While a great physical therapy assistant program will be sure to equip you with the necessary skills, a little extra proficiency in these skill areas will help your resume stand out to employers. You might also consider getting involved in extracurricular activities to polish your skills. Coaching youth sports is an excellent option for anyone looking to develop their training and motivational skills, volunteering at nursing homes would be an excellent way to show your interest in working with aging populations, and organizations like Toastmasters can help refine your ability to speak clearly and confidently.
Step 4: Hone your resume and interview skills and start applying
No matter the job you’re applying for, taking the time to update and polish your resume will help improve your odds of getting a call back. You’ll also want to work on your interviewing skills while on your search.
As you go into your job search, understand what your preferred practice areas are—do you want to work with athletes? Elderly? People with disabilities? While it might not be practical in all locations, narrowing your search and tailoring your resume and interview answers to your preferred physical therapy specialty area can help you prioritize and focus yourself while searching.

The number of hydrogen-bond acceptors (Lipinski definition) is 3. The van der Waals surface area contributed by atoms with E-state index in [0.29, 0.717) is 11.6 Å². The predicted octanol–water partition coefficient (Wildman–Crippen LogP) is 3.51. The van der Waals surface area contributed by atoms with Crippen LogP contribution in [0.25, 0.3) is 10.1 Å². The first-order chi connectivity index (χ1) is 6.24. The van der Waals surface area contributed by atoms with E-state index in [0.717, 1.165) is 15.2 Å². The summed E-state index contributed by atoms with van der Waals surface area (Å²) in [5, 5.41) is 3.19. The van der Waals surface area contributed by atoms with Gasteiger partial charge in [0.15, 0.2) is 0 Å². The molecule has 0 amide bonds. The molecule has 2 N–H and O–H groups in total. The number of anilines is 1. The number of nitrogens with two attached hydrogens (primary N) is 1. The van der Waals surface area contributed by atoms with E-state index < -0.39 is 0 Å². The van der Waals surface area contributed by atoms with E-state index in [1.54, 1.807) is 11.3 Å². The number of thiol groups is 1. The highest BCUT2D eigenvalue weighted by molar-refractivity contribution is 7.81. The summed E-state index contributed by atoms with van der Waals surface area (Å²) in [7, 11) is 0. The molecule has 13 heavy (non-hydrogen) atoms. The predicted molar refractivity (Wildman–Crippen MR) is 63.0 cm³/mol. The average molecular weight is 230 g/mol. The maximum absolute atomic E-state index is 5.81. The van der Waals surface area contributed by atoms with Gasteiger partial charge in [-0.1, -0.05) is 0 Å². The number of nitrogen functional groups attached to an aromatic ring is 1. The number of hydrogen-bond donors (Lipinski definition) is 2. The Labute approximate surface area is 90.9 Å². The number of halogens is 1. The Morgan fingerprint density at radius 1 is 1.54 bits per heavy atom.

Feeling excited about a physical therapist assistant career?
Does this outline of how to become a physical therapist assistant look like the path to the satisfying career you’ve been searching for? If so, then you’re ready to take the first step. Learn more about how the Rasmussen College Physical Therapist Assistant Program can help equip you for a career as a PTA.
1Bureau of Labor Statistics, U.S. Department of Labor, Occupational Outlook Handbook, [career information accessed December 13, 2017]. Salary data represents national, averaged earnings for the occupations listed and includes workers at all levels of education and experience. This data does not represent starting salaries and employment conditions in your area may vary.
2Completion time is dependent on the number of transfer credits accepted and courses completed each term.
3Burning-Glass.com (analysis of 23,375 PTA job postings, Mar. 24, 2017 – Mar. 23, 2018)
EDITOR’S NOTE: This article was originally published in June 2016. It has since been updated to include information relevant to 2018.